8 Scientific Steps For Hiring The Best Salesperson

By Rick Neil

Is selling an art or a science?  Do new school algorithms and big data trump old fashioned methods such as a charming smile and a firm handshake?  

This has become an industry-wide debate, in fact, using more science and data is now a debate across all industries including “Money Ball” in sports or native advertising in marketing. 

While the science and data debate persists among salespeople, with each side having valid points, the issue becomes clearer when discussing the best practices of hiring of a salesperson.  

Related Story: Key takeaways for hiring business leaders and managers

The fact is, while old school sales and hiring techniques are timeless, a hiring manager would be remiss not to use all the latest data, tools, and techniques at their disposal when  making a decision as critical as hiring.  Bad hires not only affect the company’s bottom line but can ultimately impact the lives of its employees.  

Eliot Burdett, CEO of Peak Sales Recruiting, a leading B2B sales recruiting company, explains that a scientific approach is essential to hiring and that when hiring managers “go with their gut”, it can be a recipe for disaster.   

Related Story: How To Boost Sales, Win or Lose

Why? In the absence of science, subjectivity enters the equation.  Methods such as a rigorous and consistent process, using third party psychometric testing, and hiring based on score not feel, have proven to achieve better results.

Burdett offers the following 8 scientific steps proven to hire the best salespeople, a process that has led his company to achieve a success rate 50% higher than the industry average:

1)    HAVE A STRUCTURED AND CONSISTENT PROCESS: Everything begins and ends with a consistent hiring process for each and every candidate.  This will offer an ‘apples to apples’ comparison and allow the company to determine with the highest degree of certitude who the best hire will be.   Multiple interviews involving all stakeholders in the hiring decision should be used for each candidate.

2)     REMOVE SUBJECTIVITY, BE OBJECTIVE: Without science, an interviewer’s mood - good or bad - can come into play.  The Halo Effect, a cognitive bias based on preconceived notions can also falsely determine the best candidate. Removing subjectivity also has the added benefit of protecting a “green” interviewer who may not yet possess the battle-tested ability to spot salespeople who ‘blow smoke’.

3)    EXTENSIVE BACKGROUND RESEARCH: Every person will play up their successes.  Were they real or not?  Verify everything the candidate claims and cross-reference it to double check.  This is an often overlooked step and taking a candidate’s word at face value can lead to a failed hire.  

4)    CONSTRUCT A HYPOTHESIS AND THEN TEST IT: Determine why the candidate will be successful in the organization.  Is it because they have consistently exceeded their quota?  Worked in the same industry for years dealing with target buyers?  Are they an ‘up-and-comer’ who is hungry to move up the corporate ladder?  Then put them through a rigorous test including multiple rounds of behavioral based interviews with trained interviewers, with a focus on the candidate’s experiences, selling approach, personal and professional objectives, and behavioral traits. Look for correlations between a candidate’s selling success, their selling environment, and DNA to determine situational selling results.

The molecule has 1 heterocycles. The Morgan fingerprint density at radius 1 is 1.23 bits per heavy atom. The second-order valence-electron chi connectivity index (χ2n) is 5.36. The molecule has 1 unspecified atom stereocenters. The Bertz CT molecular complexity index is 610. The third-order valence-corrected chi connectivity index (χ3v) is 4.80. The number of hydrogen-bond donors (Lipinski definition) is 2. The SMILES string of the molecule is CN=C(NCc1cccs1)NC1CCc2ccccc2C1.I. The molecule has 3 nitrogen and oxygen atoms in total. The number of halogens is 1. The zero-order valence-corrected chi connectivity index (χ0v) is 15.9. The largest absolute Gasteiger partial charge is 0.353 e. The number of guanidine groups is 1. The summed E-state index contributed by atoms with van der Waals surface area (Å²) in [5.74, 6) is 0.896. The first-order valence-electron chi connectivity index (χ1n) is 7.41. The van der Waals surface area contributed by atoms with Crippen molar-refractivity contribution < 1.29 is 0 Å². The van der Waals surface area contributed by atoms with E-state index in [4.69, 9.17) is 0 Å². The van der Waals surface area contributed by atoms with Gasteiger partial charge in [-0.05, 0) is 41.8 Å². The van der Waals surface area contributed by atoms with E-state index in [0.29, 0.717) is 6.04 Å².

5)    HIRE BASED ON SCORE NOT FEEL: Create a unique point system using set criteria.  Award points if they have met or exceeded their quota for the past five plus years, fit into company culture, and other categories based on a particular role.  While certain intangibles don’t always show up in the stat sheet, when it comes to an industry where meeting numbers is king, hiring based on score, not feel, has a proven success rate.

6)    USE THIRD PARTY PSYCHOMETRIC AND BEHAVORIAL TESTING: These standardized tests or procedures give insight far beyond what an untrained mind can see. Psychometric tools vary in the degree of formality but have enormous predictive ability.  

7)    NON-TOKEN REFERENCE CHECKS: Calling a reference and meekly accepting canned answers about how the candidate is a “go-getter” will not get the job done.  Dig deeper and really find out about their strengths and weaknesses, why they lost deals, and how they responded.  This thorough approach can tip the scales between two finalists.

8)    ANALYZE THE RESULTS: Tally up the results and include all the stakeholders in the final decision making process.  By making the final decision based on score, not feel, in addition to the stringent, scientific approach listed above, a company will have a much higher success rate when hiring salespeople.

Eliot Burdett is the Co-Founder and CEO of Peak Sales Recruiting, a leading B2B sales recruiting company launched in 2006. 

Like us on Facebook, follow us on Twitter!

Read our latest edition - Business Review USA 


Featured Articles

Amelia DeLuca, CSO at Delta Air Lines on Female Leadership

Driving decarbonisation at Delta Air Lines, Chief Sustainability Officer Amelia DeLuca discusses the rise of the CSO and value of more women in leadership

Liz Elting – Driving Equality & Building Billion-$ Business

Founder and CEO Liz Elting Turned Her Passion into Purpose and Created a Billion-Dollar Business While Fighting for Workplace Equality – and Winning

JPMorgan Chase: Committed to supporting the next generation

JPMorgan has unveiled a host of new and expanded philanthropic activities totalling US$3.5 million to support the development of apprenticeship programmes

How efficient digital ecosystems became business critical

Technology & AI

Mastercard: Supporting clients at a time of rapid evolution

Digital Strategy

Why Ceridian has boldly rebranded to Dayforce

Human Capital